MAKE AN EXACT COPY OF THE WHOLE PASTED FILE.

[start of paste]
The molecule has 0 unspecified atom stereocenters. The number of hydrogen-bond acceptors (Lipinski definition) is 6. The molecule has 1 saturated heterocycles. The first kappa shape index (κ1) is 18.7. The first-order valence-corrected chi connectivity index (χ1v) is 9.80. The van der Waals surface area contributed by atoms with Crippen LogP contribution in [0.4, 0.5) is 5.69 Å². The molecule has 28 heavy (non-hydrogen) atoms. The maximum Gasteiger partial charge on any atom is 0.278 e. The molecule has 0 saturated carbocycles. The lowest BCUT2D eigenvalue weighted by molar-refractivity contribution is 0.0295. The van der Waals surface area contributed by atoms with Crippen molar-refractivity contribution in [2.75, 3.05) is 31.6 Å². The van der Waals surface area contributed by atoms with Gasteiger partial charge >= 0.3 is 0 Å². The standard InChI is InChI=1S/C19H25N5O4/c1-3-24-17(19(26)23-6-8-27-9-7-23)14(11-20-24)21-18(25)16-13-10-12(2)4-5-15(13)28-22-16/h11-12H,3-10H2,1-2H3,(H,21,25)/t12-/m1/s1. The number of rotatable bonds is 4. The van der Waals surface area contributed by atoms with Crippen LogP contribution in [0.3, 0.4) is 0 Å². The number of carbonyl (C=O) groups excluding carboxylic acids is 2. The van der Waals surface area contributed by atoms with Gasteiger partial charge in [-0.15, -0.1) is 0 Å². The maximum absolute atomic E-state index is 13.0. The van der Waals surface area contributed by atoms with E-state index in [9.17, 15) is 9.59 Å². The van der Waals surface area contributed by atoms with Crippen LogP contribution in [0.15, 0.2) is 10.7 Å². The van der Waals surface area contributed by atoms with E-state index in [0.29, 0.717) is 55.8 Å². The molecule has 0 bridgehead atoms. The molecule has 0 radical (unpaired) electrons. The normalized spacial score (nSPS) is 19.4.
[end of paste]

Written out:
The molecule has 0 unspecified atom stereocenters. The number of hydrogen-bond acceptors (Lipinski definition) is 6. The molecule has 1 saturated heterocycles. The first kappa shape index (κ1) is 18.7. The first-order valence-corrected chi connectivity index (χ1v) is 9.80. The van der Waals surface area contributed by atoms with Crippen LogP contribution in [0.4, 0.5) is 5.69 Å². The molecule has 28 heavy (non-hydrogen) atoms. The maximum Gasteiger partial charge on any atom is 0.278 e. The molecule has 0 saturated carbocycles. The lowest BCUT2D eigenvalue weighted by molar-refractivity contribution is 0.0295. The van der Waals surface area contributed by atoms with Crippen molar-refractivity contribution in [2.75, 3.05) is 31.6 Å². The van der Waals surface area contributed by atoms with Gasteiger partial charge >= 0.3 is 0 Å². The standard InChI is InChI=1S/C19H25N5O4/c1-3-24-17(19(26)23-6-8-27-9-7-23)14(11-20-24)21-18(25)16-13-10-12(2)4-5-15(13)28-22-16/h11-12H,3-10H2,1-2H3,(H,21,25)/t12-/m1/s1. The number of rotatable bonds is 4. The van der Waals surface area contributed by atoms with Crippen LogP contribution in [0.3, 0.4) is 0 Å². The number of carbonyl (C=O) groups excluding carboxylic acids is 2. The van der Waals surface area contributed by atoms with Gasteiger partial charge in [-0.15, -0.1) is 0 Å². The maximum absolute atomic E-state index is 13.0. The van der Waals surface area contributed by atoms with E-state index in [9.17, 15) is 9.59 Å². The van der Waals surface area contributed by atoms with Crippen LogP contribution in [0.15, 0.2) is 10.7 Å². The van der Waals surface area contributed by atoms with E-state index in [0.29, 0.717) is 55.8 Å². The molecule has 0 bridgehead atoms. The molecule has 0 radical (unpaired) electrons. The normalized spacial score (nSPS) is 19.4.